© University of Pennsylvania
Researchers found that diabetes (panel on right) shifts the oral microbiome, transforming it into a more inflammatory environment and promoting bone loss, characteristics of the gum disease periodontitis.
The past several years has provided groundbreaking awareness of the role that microbial species on and within our bodies play in maintaining a healthy lifestyle and the onset of disease. Now, a team of investigators led by researchers at the University of Pennsylvania has recently found that the oral microbiome is affected by diabetes, causing a shift to increase its pathogenicity. Findings from the new study—published recently in Cell Host & Microbe in an article entitled "Diabetes Enhances IL-17 Expression and Alters the Oral Microbiome to Increase Its Pathogenicity"—not only show that the oral microbiome of mice with diabetes shifted, but that the change was associated with increased inflammation and bone loss.

"Up until now, there had been no concrete evidence that diabetes affects the oral microbiome," noted senior study investigator Dana Graves, D.D.S., D.M.Sc., interim chair and professor at Penn's School of Dental Medicine. "But the studies that had been done were not rigorous."

For many years, much of the scientific community has been under the pretext that there was no connection between the oral microbiome and diabetes, with the European Federation of Periodontology and the American Academy of Periodontology issuing a report four years ago stating specifically that there is no compelling evidence that diabetes is directly linked to changes in the oral microbiome.

However, that report didn't sit well for Dr. Graves and his co-authors, prompting them to pursue the idea, using a mouse model that mimics type 2 diabetes. "My argument was that the appropriate studies just hadn't been done, so I decided, we'll do the appropriate study," Dr. Graves remarked.

The researchers began their work by characterizing the oral microbiome of diabetic mice compared to healthy mice. They found that the diabetic mice had a similar oral microbiome to their healthy counterparts when they were sampled before developing high blood sugar levels, or hyperglycemia. Yet, once the diabetic mice were hyperglycemic, their microbiome became distinct from their normal littermates, with a less diverse community of bacteria.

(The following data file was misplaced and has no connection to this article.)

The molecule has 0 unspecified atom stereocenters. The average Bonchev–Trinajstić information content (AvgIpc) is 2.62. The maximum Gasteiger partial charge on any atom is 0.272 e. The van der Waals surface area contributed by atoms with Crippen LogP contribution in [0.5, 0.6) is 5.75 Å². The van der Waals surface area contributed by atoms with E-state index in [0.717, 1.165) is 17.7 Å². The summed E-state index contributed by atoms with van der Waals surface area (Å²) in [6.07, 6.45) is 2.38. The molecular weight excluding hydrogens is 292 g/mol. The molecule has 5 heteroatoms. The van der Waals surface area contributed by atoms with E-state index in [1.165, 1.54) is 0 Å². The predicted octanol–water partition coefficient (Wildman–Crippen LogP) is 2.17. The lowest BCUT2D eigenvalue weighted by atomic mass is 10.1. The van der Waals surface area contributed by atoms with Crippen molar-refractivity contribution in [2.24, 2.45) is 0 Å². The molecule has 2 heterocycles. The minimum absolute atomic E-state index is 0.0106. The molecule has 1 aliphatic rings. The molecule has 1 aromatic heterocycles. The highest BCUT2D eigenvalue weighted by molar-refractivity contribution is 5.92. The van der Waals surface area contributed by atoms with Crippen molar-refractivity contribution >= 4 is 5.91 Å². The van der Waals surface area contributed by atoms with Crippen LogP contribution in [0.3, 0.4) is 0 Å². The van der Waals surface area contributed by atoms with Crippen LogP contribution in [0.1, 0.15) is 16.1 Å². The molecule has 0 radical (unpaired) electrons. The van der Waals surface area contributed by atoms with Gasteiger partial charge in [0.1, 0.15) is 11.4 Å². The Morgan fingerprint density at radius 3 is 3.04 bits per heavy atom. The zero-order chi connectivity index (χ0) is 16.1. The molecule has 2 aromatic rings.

"By 16S rRNA sequencing, we showed that diabetes causes a shift in oral bacterial composition and, by transfer to germ-free mice, that the oral microbiota of diabetic mice is more pathogenic," the authors wrote.

Interestingly, the diabetic mice also had periodontitis, including a loss of bone supporting the teeth, as well as increased levels of interleukin-17 (IL-17), a signaling molecule important in immune response and inflammation. Increased levels of IL-17 in humans are associated with periodontal disease.

The authors continued that "treatment with IL-17 antibody decreases the pathogenicity of the oral microbiota in diabetic mice; when transferred to recipient germ-free mice, oral microbiota from IL-17-treated donors induced reduced neutrophil recruitment reduced IL-6 and RANKL [receptor activator of nuclear factor kappa-B ligand], and less bone resorption. Thus, diabetes-enhanced IL-17 alters the oral microbiota and renders it more pathogenic."

"The diabetic mice behaved similar to humans that had periodontal bone loss and increased IL-17 caused by a genetic disease," Dr. Graves added.

While the researcher's findings underscored an association between changes in the oral microbiome and periodontitis, it didn't prove that the microbial changes were responsible for the disease. To find that connection, the researchers transferred microorganisms from the diabetic mice to normal germ-free mice, animals that have been raised without being exposed to any microbes.

Remarkably, the recipient mice also developed bone loss. A micro-computed tomography scan revealed they had 42% less bone than mice that had received a microbial transfer from normal mice. Markers of inflammation also went up in the recipients of the diabetic oral microbiome.

"We were able to induce the rapid bone loss characteristic of the diabetic group into a normal group of animals simply by transferring the oral microbiome," explained Dr. Graves.

With the microbiome now implicated in causing the periodontitis, the investigators wanted to know the specifics. Suspecting that inflammatory cytokines, specifically IL-17, played a role, the researchers repeated the microbiome transfer experiments, this time injecting the diabetic donors with an anti-IL-17 antibody prior to the transfer. Mice that received microbiomes from the treated diabetic mice had much less severe bone loss compared to mice that received a microbiome transfer from untreated mice—demonstrating unequivocally that diabetes-induced changes in the oral microbiome drive inflammatory changes that enhance bone loss in periodontitis.

IL-17 treatment is unlikely to be a reasonable therapeutic strategy in humans due to its key role in immune protection. However, the authors noted that the study results highlight the importance for people with diabetes of controlling blood sugar and practicing good oral hygiene.

"Diabetes is one of the systemic diseases that is most closely linked to periodontal disease, but the risk is substantially ameliorated by good glycemic control," Dr. Graves concluded. "And good oral hygiene can take the risk even further down."